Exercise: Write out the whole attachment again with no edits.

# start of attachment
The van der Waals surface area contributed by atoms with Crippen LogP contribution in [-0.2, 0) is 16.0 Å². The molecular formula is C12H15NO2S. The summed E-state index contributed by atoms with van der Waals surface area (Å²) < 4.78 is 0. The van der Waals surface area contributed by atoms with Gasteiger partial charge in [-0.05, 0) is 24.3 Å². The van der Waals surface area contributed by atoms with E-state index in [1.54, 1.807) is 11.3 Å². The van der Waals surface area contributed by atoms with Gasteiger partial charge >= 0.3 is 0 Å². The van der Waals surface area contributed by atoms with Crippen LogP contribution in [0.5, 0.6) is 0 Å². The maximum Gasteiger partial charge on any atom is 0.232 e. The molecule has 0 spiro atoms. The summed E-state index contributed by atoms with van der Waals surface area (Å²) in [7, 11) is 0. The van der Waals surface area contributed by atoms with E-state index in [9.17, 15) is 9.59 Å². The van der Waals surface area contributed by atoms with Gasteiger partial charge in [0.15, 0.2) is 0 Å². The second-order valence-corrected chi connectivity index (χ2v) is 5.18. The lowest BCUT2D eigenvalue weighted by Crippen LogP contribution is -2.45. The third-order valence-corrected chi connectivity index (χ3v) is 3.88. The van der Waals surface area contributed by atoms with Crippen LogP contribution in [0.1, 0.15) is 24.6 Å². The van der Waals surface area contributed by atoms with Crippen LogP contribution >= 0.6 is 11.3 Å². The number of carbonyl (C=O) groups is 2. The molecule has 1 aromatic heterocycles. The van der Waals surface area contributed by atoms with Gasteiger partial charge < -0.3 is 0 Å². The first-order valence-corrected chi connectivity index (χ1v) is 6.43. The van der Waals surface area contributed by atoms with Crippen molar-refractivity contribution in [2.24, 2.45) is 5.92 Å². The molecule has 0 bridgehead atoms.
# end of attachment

The van der Waals surface area contributed by atoms with Crippen LogP contribution in [-0.2, 0) is 16.0 Å². The molecular formula is C12H15NO2S. The summed E-state index contributed by atoms with van der Waals surface area (Å²) < 4.78 is 0. The van der Waals surface area contributed by atoms with Gasteiger partial charge in [-0.05, 0) is 24.3 Å². The van der Waals surface area contributed by atoms with E-state index in [1.54, 1.807) is 11.3 Å². The van der Waals surface area contributed by atoms with Gasteiger partial charge >= 0.3 is 0 Å². The van der Waals surface area contributed by atoms with Crippen LogP contribution in [0.5, 0.6) is 0 Å². The maximum Gasteiger partial charge on any atom is 0.232 e. The molecule has 0 spiro atoms. The summed E-state index contributed by atoms with van der Waals surface area (Å²) in [7, 11) is 0. The van der Waals surface area contributed by atoms with E-state index in [9.17, 15) is 9.59 Å². The van der Waals surface area contributed by atoms with Gasteiger partial charge in [0.15, 0.2) is 0 Å². The second-order valence-corrected chi connectivity index (χ2v) is 5.18. The lowest BCUT2D eigenvalue weighted by Crippen LogP contribution is -2.45. The third-order valence-corrected chi connectivity index (χ3v) is 3.88. The van der Waals surface area contributed by atoms with Crippen LogP contribution in [0.1, 0.15) is 24.6 Å². The van der Waals surface area contributed by atoms with Crippen LogP contribution >= 0.6 is 11.3 Å². The number of carbonyl (C=O) groups is 2. The molecule has 1 aromatic heterocycles. The van der Waals surface area contributed by atoms with Gasteiger partial charge < -0.3 is 0 Å². The first-order valence-corrected chi connectivity index (χ1v) is 6.43. The van der Waals surface area contributed by atoms with Crippen molar-refractivity contribution in [2.24, 2.45) is 5.92 Å². The molecule has 0 bridgehead atoms.